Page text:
Andrew H. Walker, Getty Images Nine days after the deadly tornado that touched…
- Posted on Aug 12th 2009 3:00PM by John D. Luerssen
"I met Will in 1997 when he was a new cast member on 'SNL' and I was a musical guest," writes Beck in the introduction. "Somehow during rehearsals I got asked to participate in a skit with him. Over the years I got to watch him work several more times during his tenure as a cast member, undeniably a comic genius. We got to perform together once again at a benefit for Tsunami Relief in 2005."
The interview ranges through a number of topics, including a section where Beck probes Ferrell about the red spandex unitard he wore onstage during their aforementioned Tsunami Relief benefit. "You gotta get the special skull cap edition," the comedian cracked. "They make them for speed skaters and stuff ... I still hold onto it because you never know when you might need a red unitard with matching cap."
Later, when Beck has a glitch with his old Radio Shack tape recorder, the two discuss how they both went through childhood phases of recording fake radio shows, which segues into the follow brilliant exchange about Muzak stations:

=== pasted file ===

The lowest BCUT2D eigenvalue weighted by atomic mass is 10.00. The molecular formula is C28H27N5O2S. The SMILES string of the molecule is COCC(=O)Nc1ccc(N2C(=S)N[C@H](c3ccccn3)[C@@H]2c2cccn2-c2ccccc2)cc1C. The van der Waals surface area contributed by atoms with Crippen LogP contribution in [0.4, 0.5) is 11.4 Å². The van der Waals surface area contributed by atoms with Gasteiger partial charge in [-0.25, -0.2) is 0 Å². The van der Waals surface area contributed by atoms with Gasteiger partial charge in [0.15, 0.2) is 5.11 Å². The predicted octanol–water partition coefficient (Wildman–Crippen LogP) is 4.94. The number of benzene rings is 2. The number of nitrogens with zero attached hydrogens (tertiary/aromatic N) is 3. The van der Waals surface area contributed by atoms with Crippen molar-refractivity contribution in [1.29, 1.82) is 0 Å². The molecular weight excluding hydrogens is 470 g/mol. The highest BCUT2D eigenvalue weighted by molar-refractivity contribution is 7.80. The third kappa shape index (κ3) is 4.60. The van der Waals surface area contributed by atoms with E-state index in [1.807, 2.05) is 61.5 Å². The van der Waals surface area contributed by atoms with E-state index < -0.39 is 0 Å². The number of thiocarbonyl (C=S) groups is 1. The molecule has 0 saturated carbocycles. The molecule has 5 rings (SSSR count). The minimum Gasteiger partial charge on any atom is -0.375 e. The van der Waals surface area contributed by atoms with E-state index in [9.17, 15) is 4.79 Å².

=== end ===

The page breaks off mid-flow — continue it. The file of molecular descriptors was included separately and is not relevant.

Beck: "They were really, really sedated, really relaxed. And there would be Muzak covers of the most inappropriate songs too.
Will: (Laughing) Like 'Hot Child in the City.'
Beck: And 'Hit Me With Your Best Shot' but it would be an oboe doing (both simultaneously make sound of oboe playing 'Hit Me With Your Best Shot') And then all the typical power ballads...
Will: (laughing) A little Pat Benatar.
Beck: Some Juice Newton. We used to use the songs as a little musical bed for us to sing over.
Will: That's a great idea.
Beck: And our station was called "K-Mellow."
Will: (laughing) And you'd sing the lyrics?
Beck: We would make up lyrics over the music, which, unfortunately, I don't have any tapes of. But there were some good lyrics. You know, gratuitously obscene and mostly pretty random, but I think that was probably the founding of a lot of my songwriting right there.
Boy, what we would give to hear those recordings. When he's not interviewing intriguing celebrities, Beck is keeping himself remarkably busy with both his 'Planned Obsolescence' mixtape series and his much talked about covers projects. Speaking of the latter, his website's ongoing Record Club is up to 'There She Goes Again' in its song-by-song rendering of the influential 1967 album 'The Velvet Underground & Nico'.